• Classical Ottoman Texts (PG)
  • Classical Persian Poetry: Texts and Traditions (PG)
  • Sanskrit Literature
  • Sanskrit Texts from the Hindu Tradition
  • Literatures of South Asia
  • Literature & Colonialism in North India (Masters)
  • War, Revolution and Independence in South East Asia Literatures in Translation (Masters)
  • The Urban/Rural Divide in South East Asian Literature
  • English Literatures of South East Asia
  • Under Western Eyes: European Writings on South East Asia (PG)

List D: Language modules

  • Japanese 1 A (PG)
  • Japanese 1 B (PG)
  • Japanese 2 (PG)
  • Japanese 3 (PG)
  • Japanese 4 (PG)
  • Japanese 5 (PG)
  • Practical Translation: Japanese into English
  • Practical Translation: English into Japanese
  • Korean 1 A (PG)
  • Korean 1 B (PG)
  • Korean 2 (PG)
  • Intermediate Korean (PG)
  • Chinese 1 A (PG)
  • Chinese 1 B (PG)
  • Chinese 2 (PG)
  • Chinese 3 (PG)
  • Practical Translation: Chinese to English
  • Practical Translation: English to Chinese

List E: Non-literature modules (Korea/East Asia related)

  • Anthropology and Sociology
    • Culture and Society of Japan
  • Art
    • Shogunal Iconography in the Edo Period
    • Popular Practice in the Edo Period Arts
  • History
    • The Making of Modern Korea, 1864-1953
    • The Two Koreas since 1953 (PG)
  • Management
    • Management in Japan I
    • Management in Japan II
  • Music
    • Pop and Politics in East Asia (Masters)
    • Musical Traditions of East Asia (Masters)
  • Politics
    • International politics of East Asia
    • Northeast Asian politics: Japan, Korea and Taiwan
    • Japan Unravelled
  • Religion
    • Religious Practice in Japan: Texts, Rituals and Believers
    • East Asian Buddhist Thought
  • Culture/Film/Media
    • Modern Chinese Film and Theatre (PG)
    • Modern Film from Taiwan and the Chinese Diaspora (PG)

Important notice

The information on the programme page reflects the intended programme structure against the given academic session.

Admissions and Applications

You can apply for this course via the online application form.

We aim to assess a complete application and provide a decision within a 5-week time frame. Overseas students who require a Tier 4 visa and wish to join SOAS should bear in mind visa applications can take several weeks, so you should apply as soon as possible.

Consideration of Application

The whole application, including transcript and references, is considered before a decision is reached. You are therefore advised to submit a complete application including references and transcript (where required). An incomplete application will add considerable delays to the decision-making process.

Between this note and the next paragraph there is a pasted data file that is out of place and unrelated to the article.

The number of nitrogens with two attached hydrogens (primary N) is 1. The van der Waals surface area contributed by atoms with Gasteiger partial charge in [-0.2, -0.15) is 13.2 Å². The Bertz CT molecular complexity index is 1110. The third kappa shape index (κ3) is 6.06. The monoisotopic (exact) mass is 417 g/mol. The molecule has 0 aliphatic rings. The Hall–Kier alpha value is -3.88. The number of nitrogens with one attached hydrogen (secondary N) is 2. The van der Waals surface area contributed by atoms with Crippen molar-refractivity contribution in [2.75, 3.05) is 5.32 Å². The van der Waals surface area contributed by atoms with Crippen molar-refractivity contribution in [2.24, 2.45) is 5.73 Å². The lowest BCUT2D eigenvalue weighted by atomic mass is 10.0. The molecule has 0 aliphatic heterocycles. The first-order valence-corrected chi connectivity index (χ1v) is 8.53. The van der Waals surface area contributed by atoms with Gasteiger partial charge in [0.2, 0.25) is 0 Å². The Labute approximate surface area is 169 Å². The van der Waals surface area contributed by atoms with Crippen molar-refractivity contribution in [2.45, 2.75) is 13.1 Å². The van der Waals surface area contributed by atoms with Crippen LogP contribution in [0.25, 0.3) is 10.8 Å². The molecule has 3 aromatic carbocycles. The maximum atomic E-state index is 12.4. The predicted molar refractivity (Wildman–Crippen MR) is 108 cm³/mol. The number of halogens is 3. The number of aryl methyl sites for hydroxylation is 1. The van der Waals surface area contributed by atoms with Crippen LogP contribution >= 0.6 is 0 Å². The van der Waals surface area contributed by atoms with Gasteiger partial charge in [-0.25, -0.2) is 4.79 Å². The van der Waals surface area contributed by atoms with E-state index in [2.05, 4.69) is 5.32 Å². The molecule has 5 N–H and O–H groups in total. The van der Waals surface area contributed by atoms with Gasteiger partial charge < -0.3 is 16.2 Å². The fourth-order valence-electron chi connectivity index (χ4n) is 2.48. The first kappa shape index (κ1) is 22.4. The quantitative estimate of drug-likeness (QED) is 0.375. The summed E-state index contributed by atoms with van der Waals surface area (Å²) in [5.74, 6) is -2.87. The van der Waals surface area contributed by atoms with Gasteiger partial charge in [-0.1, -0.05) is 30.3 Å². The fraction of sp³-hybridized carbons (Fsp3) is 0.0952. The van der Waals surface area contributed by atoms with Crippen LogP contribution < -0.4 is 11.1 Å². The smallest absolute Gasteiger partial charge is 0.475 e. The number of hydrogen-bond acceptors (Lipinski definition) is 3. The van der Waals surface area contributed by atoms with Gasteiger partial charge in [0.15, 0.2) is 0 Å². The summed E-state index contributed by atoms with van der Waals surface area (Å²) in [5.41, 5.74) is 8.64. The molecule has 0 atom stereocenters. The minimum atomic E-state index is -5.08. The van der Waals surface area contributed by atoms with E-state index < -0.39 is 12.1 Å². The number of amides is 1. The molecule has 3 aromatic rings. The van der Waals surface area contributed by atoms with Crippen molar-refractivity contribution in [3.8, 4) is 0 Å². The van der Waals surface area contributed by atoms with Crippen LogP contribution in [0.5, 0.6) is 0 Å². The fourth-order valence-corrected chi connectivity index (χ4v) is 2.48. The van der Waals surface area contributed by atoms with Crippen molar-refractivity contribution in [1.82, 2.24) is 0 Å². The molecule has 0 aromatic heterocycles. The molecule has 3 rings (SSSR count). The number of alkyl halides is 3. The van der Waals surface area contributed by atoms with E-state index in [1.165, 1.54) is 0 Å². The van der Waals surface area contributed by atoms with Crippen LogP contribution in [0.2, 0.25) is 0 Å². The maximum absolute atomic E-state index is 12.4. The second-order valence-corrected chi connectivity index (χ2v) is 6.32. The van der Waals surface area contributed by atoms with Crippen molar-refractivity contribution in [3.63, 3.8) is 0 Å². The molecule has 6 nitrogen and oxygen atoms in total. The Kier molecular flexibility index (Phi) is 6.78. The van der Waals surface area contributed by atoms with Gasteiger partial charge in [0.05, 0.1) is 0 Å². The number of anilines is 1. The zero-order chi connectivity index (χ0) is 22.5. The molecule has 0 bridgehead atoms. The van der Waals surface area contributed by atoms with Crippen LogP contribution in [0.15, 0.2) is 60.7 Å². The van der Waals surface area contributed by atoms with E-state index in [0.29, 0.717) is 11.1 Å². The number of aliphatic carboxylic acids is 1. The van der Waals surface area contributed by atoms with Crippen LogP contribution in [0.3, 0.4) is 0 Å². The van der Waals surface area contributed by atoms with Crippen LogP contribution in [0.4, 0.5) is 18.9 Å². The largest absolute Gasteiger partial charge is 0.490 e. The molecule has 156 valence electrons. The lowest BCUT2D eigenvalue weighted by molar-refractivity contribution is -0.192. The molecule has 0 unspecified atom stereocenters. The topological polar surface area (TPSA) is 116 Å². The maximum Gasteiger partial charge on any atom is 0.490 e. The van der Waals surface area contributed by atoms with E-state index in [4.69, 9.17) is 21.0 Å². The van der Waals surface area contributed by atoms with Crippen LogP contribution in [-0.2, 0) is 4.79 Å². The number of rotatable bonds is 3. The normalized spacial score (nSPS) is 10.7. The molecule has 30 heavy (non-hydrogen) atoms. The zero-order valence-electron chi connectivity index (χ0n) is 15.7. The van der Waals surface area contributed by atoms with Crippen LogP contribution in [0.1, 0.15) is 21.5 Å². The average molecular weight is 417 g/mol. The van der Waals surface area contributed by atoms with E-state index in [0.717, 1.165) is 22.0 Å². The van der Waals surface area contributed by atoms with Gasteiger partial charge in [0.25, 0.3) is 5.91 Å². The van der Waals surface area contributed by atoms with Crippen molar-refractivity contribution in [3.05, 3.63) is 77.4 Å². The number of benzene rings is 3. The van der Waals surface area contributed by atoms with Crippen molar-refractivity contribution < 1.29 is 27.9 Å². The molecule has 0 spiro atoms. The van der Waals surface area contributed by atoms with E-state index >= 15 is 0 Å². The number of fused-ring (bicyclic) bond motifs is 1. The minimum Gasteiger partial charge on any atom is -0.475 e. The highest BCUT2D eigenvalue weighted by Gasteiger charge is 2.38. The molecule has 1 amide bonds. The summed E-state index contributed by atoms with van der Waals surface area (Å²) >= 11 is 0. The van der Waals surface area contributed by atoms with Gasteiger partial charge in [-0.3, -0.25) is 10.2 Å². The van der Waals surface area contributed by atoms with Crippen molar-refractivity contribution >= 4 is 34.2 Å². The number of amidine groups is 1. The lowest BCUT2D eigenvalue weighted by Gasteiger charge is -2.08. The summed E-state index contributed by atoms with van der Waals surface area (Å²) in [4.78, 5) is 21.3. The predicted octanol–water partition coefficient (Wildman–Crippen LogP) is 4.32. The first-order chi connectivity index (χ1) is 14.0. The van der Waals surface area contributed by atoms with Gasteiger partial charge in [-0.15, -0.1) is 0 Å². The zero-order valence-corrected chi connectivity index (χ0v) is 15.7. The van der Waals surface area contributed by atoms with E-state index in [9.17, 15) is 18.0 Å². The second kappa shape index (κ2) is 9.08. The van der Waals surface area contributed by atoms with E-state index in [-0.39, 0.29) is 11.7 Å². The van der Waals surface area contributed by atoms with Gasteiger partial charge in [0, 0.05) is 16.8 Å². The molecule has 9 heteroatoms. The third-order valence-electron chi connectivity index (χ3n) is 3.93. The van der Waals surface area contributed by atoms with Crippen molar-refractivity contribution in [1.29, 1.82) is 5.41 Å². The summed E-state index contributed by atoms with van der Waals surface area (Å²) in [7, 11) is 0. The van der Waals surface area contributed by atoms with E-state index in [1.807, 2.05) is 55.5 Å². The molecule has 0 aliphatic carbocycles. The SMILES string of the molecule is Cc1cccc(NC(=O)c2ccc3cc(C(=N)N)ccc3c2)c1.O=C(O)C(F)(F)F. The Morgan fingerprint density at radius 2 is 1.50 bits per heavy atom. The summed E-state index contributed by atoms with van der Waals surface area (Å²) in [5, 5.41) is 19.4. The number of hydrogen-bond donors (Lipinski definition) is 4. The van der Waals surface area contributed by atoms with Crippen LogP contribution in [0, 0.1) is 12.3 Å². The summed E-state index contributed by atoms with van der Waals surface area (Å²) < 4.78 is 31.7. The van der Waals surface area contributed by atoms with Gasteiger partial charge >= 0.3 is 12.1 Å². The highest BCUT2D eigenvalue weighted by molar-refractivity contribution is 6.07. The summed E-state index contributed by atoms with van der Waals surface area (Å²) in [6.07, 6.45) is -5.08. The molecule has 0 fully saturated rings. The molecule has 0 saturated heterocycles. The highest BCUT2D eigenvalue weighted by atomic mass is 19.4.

Students will receive an acknowledgement of their application. Each application is carefully considered and although we try and respond as quickly as possible, we do ask that students should expect to receive a response within five weeks of receipt.

Candidates who are available in the United Kingdom may be called for an interview. The absence of academic members of staff (or instance on study leave) may affect the timing of decisions.

Entry Requirements

Minimum upper second class honours degree (or equivalent).

English Language Entry Requirements

You must be able to show that your English is of a high enough standard to successfully engage with and complete your course at SOAS. Please note that we take our English language requirements seriously and failure to meet them exactly may well result in your application to SOAS being rejected. It is not possible to negotiate if your scores are below our required levels, with the expectation that because they are 'close enough' they will be accepted. It is important that you plan appropriately, well in advance, so that your English language test comes in good time and so that you have time to retake the test if necessary. We do not accept reasons of inconvenience or financial hardship for not submitting or retaking an English test.

International students

For EU and International students who need a visa, if unconditional entry scores are achieved we accept qualifications from several countries, as well as a range of international qualifications and tests.

If a Tier 4 entry visa is required then a SELT, such as UKVI IELTS may be needed. For this reason, we recommend all Tier 4 visa students to choose the UKVI IELTS Academic test as the test of first resort.

Last updated Nov 2019

About the School

SOAS University of London welcomes the brightest minds to study on its central London campus with like-minded individuals who feel passionately about contemporary world issues.

SOAS University of London welcomes the brightest minds to study on its central London campus with like-minded individuals who feel passionately about contemporary world issues. Read Less
London , Singapore + 1 More Less